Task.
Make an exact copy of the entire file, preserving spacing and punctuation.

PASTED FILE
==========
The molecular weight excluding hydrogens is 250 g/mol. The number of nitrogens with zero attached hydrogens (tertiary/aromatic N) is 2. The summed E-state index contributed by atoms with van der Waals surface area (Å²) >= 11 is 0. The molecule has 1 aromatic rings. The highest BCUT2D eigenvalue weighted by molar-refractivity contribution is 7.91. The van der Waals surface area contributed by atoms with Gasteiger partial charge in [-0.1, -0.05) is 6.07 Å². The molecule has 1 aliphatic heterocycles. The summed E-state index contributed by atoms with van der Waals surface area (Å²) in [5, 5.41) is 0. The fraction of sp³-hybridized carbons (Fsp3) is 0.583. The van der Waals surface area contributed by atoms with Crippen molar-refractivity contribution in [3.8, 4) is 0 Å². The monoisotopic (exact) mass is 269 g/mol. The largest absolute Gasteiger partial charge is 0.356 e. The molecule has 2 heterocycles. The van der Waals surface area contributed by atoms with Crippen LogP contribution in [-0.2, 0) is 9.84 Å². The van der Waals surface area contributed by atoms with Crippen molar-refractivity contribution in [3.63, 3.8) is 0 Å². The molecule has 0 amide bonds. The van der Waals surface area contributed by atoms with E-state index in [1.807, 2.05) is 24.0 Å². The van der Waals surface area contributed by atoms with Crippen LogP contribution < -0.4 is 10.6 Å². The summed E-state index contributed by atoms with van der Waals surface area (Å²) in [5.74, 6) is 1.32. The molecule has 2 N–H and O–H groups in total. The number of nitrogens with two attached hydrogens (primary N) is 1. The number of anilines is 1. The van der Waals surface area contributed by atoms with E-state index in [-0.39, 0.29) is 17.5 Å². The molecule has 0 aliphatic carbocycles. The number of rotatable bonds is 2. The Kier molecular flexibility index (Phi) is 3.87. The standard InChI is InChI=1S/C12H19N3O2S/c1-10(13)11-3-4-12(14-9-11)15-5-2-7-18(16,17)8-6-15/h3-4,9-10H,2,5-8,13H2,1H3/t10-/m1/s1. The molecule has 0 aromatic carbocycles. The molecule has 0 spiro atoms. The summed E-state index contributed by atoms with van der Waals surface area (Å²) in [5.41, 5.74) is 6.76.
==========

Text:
The molecular weight excluding hydrogens is 250 g/mol. The number of nitrogens with zero attached hydrogens (tertiary/aromatic N) is 2. The summed E-state index contributed by atoms with van der Waals surface area (Å²) >= 11 is 0. The molecule has 1 aromatic rings. The highest BCUT2D eigenvalue weighted by molar-refractivity contribution is 7.91. The van der Waals surface area contributed by atoms with Gasteiger partial charge in [-0.1, -0.05) is 6.07 Å². The molecule has 1 aliphatic heterocycles. The summed E-state index contributed by atoms with van der Waals surface area (Å²) in [5, 5.41) is 0. The fraction of sp³-hybridized carbons (Fsp3) is 0.583. The van der Waals surface area contributed by atoms with Crippen molar-refractivity contribution in [3.8, 4) is 0 Å². The monoisotopic (exact) mass is 269 g/mol. The largest absolute Gasteiger partial charge is 0.356 e. The molecule has 2 heterocycles. The van der Waals surface area contributed by atoms with Crippen LogP contribution in [-0.2, 0) is 9.84 Å². The van der Waals surface area contributed by atoms with Crippen molar-refractivity contribution in [3.63, 3.8) is 0 Å². The molecule has 0 amide bonds. The van der Waals surface area contributed by atoms with E-state index in [1.807, 2.05) is 24.0 Å². The van der Waals surface area contributed by atoms with Crippen LogP contribution < -0.4 is 10.6 Å². The summed E-state index contributed by atoms with van der Waals surface area (Å²) in [5.74, 6) is 1.32. The molecule has 2 N–H and O–H groups in total. The number of nitrogens with two attached hydrogens (primary N) is 1. The number of anilines is 1. The van der Waals surface area contributed by atoms with E-state index in [-0.39, 0.29) is 17.5 Å². The molecule has 0 aliphatic carbocycles. The number of rotatable bonds is 2. The Kier molecular flexibility index (Phi) is 3.87. The standard InChI is InChI=1S/C12H19N3O2S/c1-10(13)11-3-4-12(14-9-11)15-5-2-7-18(16,17)8-6-15/h3-4,9-10H,2,5-8,13H2,1H3/t10-/m1/s1. The molecule has 0 aromatic carbocycles. The molecule has 0 spiro atoms. The summed E-state index contributed by atoms with van der Waals surface area (Å²) in [5.41, 5.74) is 6.76.